This is why Trudeau isn’t being punished for his ethics violation
Published Thursday, August 15, 2019 12:50PM EDT
Last Updated Thursday, August 15, 2019 1:23PM EDT
A political bombshell was dropped Wednesday when the ethics commissioner found Prime Minister Justin Trudeau had contravened the Conflict of Interest Act for trying to influence then-justice minister Jody-Wilson-Raybould in "many ways" during the SNC-Lavalin scandal.
As the news broke many Canadians were surprised to learn that despite the contravention, there would be no punishment.
That’s because Canada's Conflict of Interest Act "does not provide for any sanctions for breaches found following an examination by the conflict of interest and ethics commissioner."
The only penalties Ethics Commissioner Mario Dion has the power to impose under the act are "administrative monetary penalties," which only apply when public office holders fail to meet the reporting requirements.
"Those penalties are NOT applicable in this case," Melanie Rushworth, director of communications for the Office of the Conflict of Interest and Ethics Commissioner said in an email to CTV News.
"At the conclusion of an examination the commissioner provides a report to the prime minister setting out the facts, the analysis, and conclusion. As part of section 47, it is up to the prime minister to implement any further action," Rushworth added.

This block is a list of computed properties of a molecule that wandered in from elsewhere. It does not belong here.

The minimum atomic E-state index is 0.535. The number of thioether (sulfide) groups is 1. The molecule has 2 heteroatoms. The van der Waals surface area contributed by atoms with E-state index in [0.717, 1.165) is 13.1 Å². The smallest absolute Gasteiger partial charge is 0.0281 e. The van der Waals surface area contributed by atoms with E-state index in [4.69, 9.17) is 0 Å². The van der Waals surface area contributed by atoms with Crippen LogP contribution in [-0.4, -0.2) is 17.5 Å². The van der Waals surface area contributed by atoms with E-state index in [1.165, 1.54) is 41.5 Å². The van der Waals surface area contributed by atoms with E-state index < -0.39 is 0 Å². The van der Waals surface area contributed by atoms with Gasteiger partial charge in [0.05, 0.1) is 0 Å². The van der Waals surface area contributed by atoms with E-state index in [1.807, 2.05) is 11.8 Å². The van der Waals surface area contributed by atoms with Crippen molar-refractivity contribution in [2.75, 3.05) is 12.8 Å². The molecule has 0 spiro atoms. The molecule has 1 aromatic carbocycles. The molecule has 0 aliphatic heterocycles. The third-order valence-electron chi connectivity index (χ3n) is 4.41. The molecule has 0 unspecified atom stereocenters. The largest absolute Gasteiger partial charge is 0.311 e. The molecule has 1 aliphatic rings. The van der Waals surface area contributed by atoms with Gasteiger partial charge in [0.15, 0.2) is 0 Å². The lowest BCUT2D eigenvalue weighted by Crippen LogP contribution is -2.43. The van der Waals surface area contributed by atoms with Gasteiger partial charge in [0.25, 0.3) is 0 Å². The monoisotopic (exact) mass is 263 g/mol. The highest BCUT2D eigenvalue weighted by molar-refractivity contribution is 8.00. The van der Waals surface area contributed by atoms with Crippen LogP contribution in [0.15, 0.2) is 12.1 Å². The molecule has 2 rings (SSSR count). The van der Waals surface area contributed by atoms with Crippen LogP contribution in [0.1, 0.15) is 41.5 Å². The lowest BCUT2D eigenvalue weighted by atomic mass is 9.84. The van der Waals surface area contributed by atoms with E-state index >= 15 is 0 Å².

That means any punishment or further action resulting from Trudeau's contravention of the act would have to be imposed by the prime minister.
The lack of punishing powers in the ethics czar's office hasn't escaped Dion's attention. In February 2018, Dion testified before the parliamentary ethics committee and called for amendments to give him a heavier hand when it comes to scolding misbehaving parliamentarians.
"There should be sanctions because there aren't any currently," Dion told the committee at the time.
"One should not ignore the dissuasive effect that sanctions can have. They help to focus the mind. They also provide Canadians with the assurance that there are consequences for breaching the act that are more serious than what has been called 'naming and shaming.'"
Dion went on to say that sanctions could help rebuild trust with the Canadian public.
In the meantime, Dion remains toothless when it comes to infractions like the one Trudeau committed during the SNC-Lavalin scandal.
However, Trudeau has committed to undertake some action.
In a report commissioned by Trudeau and released hours after Dion's, former Liberal justice minister Anne McLellan issued a number of recommendations following her investigation into whether Canada should divide the justice minister and attorney general roles. While she did not call for the roles to be split, she did recommend small adjustments in the report to "underscore and support the unique and central role of the attorney general."
Trudeau has committed to implementing the recommendations in McLellan's report.
"We need to be able to stand up for jobs and for the public interest in a way that doesn't go against prosecutorial independence, and that's where the McLellan report – which has been released today – lays out very clear steps that will be followed to ensure that this kind of conflict never happens again, by this government or any future government," Trudeau said on Wednesday.